4 April 2023

Ashia Miah, Hospital Chaplain, talks to us about her role at the Trust and what Ramadan means to her.

Tell us a bit about you?

I was born in Bangladesh but came to Birmingham when I was four years old and moved to Telford in 1996. In 2001, I graduated with a degree in BSc Hons in Medicinal Biochemistry at Wolverhampton University. I have always loved helping others, especially when they are in distress and challenging situations. I’m involved in various community projects to meet the religious, spiritual, mental and physical needs, so outside of my role as chaplain I keep really busy with those. I created the Shropshire and Telford United Women’s Association in 2006, I am a member of the NHS Shropshire, Telford and Wrekin Equality and Involvement Committee and I’m also a group facilitator for Victim Support. To help me juggle all these demands, I have a fantastic team at home to keep me going. I am a mother to four lovely daughters and a wife to a supportive husband.

Tell us about your role as a chaplain

The role of a chaplain is a very special one. A patient’s physical needs are met by our clinical colleagues, and I like to think that we help to meet their spiritual and religious needs. Often a chaplain can be viewed as someone that only supports patients, but we do so much more than that. We also support hospital visitors, volunteers and staff. The wellbeing of our colleagues is paramount and it’s something I’m very passionate about. I am a Muslim chaplain, but my role is to support everyone regardless of their beliefs. I love being a chaplain – I truly feel like God has chosen me to do this.

What role does your faith play in your life?

My faith is so important to me and it is not just a religion, it’s a way of life. As a Muslim I want to keep growing closer to God (known as Taqwa) and this is achieved by doing good deeds. My faith determines my actions, but it isn’t limited to my encounters with people. It extends to how I treat all creatures, my community and the environment too, so I try to keep this at the forefront of my mind as I go about my day-to-day life.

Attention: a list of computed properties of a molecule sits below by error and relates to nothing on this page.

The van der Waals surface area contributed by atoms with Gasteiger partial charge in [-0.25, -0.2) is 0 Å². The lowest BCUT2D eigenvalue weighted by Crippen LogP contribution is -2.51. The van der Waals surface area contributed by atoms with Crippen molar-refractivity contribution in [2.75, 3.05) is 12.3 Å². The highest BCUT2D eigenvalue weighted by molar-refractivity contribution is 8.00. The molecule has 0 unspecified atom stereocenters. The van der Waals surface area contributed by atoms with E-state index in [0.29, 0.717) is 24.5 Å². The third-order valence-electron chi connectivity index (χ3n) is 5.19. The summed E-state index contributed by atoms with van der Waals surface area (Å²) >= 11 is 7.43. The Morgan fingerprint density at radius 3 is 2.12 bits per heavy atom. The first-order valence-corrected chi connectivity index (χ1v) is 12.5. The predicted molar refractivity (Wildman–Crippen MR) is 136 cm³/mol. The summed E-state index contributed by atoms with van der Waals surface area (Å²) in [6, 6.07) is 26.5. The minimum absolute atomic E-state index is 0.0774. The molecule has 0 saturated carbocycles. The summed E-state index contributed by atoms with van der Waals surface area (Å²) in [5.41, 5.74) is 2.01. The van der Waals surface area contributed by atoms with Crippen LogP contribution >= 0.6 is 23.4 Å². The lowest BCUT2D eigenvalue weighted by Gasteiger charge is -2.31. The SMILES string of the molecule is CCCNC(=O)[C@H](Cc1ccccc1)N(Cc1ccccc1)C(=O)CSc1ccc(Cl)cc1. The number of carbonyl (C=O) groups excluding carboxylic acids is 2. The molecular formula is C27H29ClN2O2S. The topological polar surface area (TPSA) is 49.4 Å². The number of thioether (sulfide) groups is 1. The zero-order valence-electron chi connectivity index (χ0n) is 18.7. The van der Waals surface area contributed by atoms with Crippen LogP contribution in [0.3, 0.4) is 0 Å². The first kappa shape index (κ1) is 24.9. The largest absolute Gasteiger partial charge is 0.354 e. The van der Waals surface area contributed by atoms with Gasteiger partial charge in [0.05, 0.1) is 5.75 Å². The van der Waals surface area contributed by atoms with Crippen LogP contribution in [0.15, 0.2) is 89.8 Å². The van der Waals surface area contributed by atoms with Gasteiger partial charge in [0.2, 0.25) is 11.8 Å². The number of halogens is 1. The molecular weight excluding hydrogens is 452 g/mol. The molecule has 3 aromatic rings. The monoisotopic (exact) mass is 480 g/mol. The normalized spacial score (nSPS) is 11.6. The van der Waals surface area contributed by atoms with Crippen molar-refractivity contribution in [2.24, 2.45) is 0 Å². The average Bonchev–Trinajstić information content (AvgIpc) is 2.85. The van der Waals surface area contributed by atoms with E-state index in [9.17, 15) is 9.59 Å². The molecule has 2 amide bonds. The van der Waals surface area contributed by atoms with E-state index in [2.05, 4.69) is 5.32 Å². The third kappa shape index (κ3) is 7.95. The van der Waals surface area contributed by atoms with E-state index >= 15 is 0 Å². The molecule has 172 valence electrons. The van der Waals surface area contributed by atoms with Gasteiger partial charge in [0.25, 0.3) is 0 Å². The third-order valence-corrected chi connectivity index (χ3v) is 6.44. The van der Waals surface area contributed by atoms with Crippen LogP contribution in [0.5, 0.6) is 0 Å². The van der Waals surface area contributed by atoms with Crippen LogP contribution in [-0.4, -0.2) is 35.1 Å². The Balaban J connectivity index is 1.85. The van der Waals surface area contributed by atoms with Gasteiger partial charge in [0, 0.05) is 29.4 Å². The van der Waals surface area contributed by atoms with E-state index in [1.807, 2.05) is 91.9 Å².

How would you explain Ramadan?

Ramadan is the nineth month of the Islamic calendar and most people know it to be about fasting. Fasting is a commandment in the Quran (2:183); it is one of the five pillars in Islam, and so Ramadan is very important for Muslims. However, it’s much broader than just abstaining from food and drink. Ramadan is a time of reflection, so we look at our character, sharpen our focus on what is good, and try to become as pious as possible. There are so many benefits of fasting, but ultimately, it’s about self-improvement and spending more time with God.

What does your daily routine look like during Ramadan?

Every year I want to make this Ramadan better than the last! During Ramadan I will pray more, read the Quran more and give more to local and international causes. My daily routine changes slightly when I am fasting, as I endeavour to make the most of my non-fasting hours by making time for worship during the night. For someone who values their sleep, this can be quite challenging, but somehow I pull through and I don’t have the urge for a cheeky nap!

How do you stay motivated and consistent throughout Ramadan?

I stay motivated by looking forward to the next task – whether that be a prayer, reading or worship. I like to set clear goals for myself and for me it’s always about quality over quantity. For me I prefer to do small things well, rather than overwhelm myself with doing too much. As a Muslim community we are very good at supporting each other and my family group chat certainly helps with that! Over the years I have been able to train my body for fasting, so all of that experience helps to keep me on track.

What can other people do to help Muslims during Ramadan?

Be aware that our moods might be different during Ramadan, so please be patient and compassionate with us. It is great when managers are mindful of our workload/hours and offer us more flexibility during this time. Please don’t be afraid to ask someone how you can support them – the needs will be different from person to person.

Is there a particular Ramadan that stands out for you?

Ramadan 2020 will always hold a special place in my heart because I spent it with my mum before she passed. I always want every Ramadan to be more fruitful than the last, and this year is no exception.